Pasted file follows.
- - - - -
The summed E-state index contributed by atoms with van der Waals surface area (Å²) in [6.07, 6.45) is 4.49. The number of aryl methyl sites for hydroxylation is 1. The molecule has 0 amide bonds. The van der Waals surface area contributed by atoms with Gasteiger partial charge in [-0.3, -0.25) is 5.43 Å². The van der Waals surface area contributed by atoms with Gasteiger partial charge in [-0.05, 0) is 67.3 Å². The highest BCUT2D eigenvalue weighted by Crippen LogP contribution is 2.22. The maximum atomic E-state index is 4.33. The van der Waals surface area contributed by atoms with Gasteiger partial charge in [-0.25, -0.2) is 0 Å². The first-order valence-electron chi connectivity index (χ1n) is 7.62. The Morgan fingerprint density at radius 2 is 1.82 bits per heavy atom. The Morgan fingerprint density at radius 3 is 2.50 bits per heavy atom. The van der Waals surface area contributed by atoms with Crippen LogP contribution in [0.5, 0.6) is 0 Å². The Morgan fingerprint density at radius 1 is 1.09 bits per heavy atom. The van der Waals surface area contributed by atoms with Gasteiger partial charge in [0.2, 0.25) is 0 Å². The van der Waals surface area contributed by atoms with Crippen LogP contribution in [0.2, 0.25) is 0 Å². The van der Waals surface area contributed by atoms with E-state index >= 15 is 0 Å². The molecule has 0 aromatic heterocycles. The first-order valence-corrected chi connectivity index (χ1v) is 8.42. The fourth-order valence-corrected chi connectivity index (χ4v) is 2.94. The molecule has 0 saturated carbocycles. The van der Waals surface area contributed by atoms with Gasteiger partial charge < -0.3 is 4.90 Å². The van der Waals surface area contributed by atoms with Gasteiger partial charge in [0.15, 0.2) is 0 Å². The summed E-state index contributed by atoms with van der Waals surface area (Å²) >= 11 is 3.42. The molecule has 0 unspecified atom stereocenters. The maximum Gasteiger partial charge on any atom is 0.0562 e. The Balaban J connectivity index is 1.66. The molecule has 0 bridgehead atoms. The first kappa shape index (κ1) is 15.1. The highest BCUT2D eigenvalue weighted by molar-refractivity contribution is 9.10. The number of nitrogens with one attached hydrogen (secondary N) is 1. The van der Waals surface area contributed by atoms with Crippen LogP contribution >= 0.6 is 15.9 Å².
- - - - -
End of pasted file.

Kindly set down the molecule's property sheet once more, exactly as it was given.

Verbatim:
The summed E-state index contributed by atoms with van der Waals surface area (Å²) in [6.07, 6.45) is 4.49. The number of aryl methyl sites for hydroxylation is 1. The molecule has 0 amide bonds. The van der Waals surface area contributed by atoms with Gasteiger partial charge in [-0.3, -0.25) is 5.43 Å². The van der Waals surface area contributed by atoms with Gasteiger partial charge in [-0.05, 0) is 67.3 Å². The highest BCUT2D eigenvalue weighted by Crippen LogP contribution is 2.22. The maximum atomic E-state index is 4.33. The van der Waals surface area contributed by atoms with Gasteiger partial charge in [-0.25, -0.2) is 0 Å². The first-order valence-electron chi connectivity index (χ1n) is 7.62. The Morgan fingerprint density at radius 2 is 1.82 bits per heavy atom. The Morgan fingerprint density at radius 3 is 2.50 bits per heavy atom. The van der Waals surface area contributed by atoms with Crippen LogP contribution in [0.5, 0.6) is 0 Å². The Morgan fingerprint density at radius 1 is 1.09 bits per heavy atom. The van der Waals surface area contributed by atoms with Gasteiger partial charge in [0.2, 0.25) is 0 Å². The van der Waals surface area contributed by atoms with Crippen LogP contribution in [0.2, 0.25) is 0 Å². The van der Waals surface area contributed by atoms with E-state index >= 15 is 0 Å². The molecule has 0 aromatic heterocycles. The first-order valence-corrected chi connectivity index (χ1v) is 8.42. The fourth-order valence-corrected chi connectivity index (χ4v) is 2.94. The molecule has 0 saturated carbocycles. The van der Waals surface area contributed by atoms with Gasteiger partial charge < -0.3 is 4.90 Å². The van der Waals surface area contributed by atoms with Gasteiger partial charge in [0.15, 0.2) is 0 Å². The summed E-state index contributed by atoms with van der Waals surface area (Å²) >= 11 is 3.42. The molecule has 0 unspecified atom stereocenters. The maximum Gasteiger partial charge on any atom is 0.0562 e. The Balaban J connectivity index is 1.66. The molecule has 0 bridgehead atoms. The first kappa shape index (κ1) is 15.1. The highest BCUT2D eigenvalue weighted by molar-refractivity contribution is 9.10. The number of nitrogens with one attached hydrogen (secondary N) is 1. The van der Waals surface area contributed by atoms with Crippen LogP contribution >= 0.6 is 15.9 Å².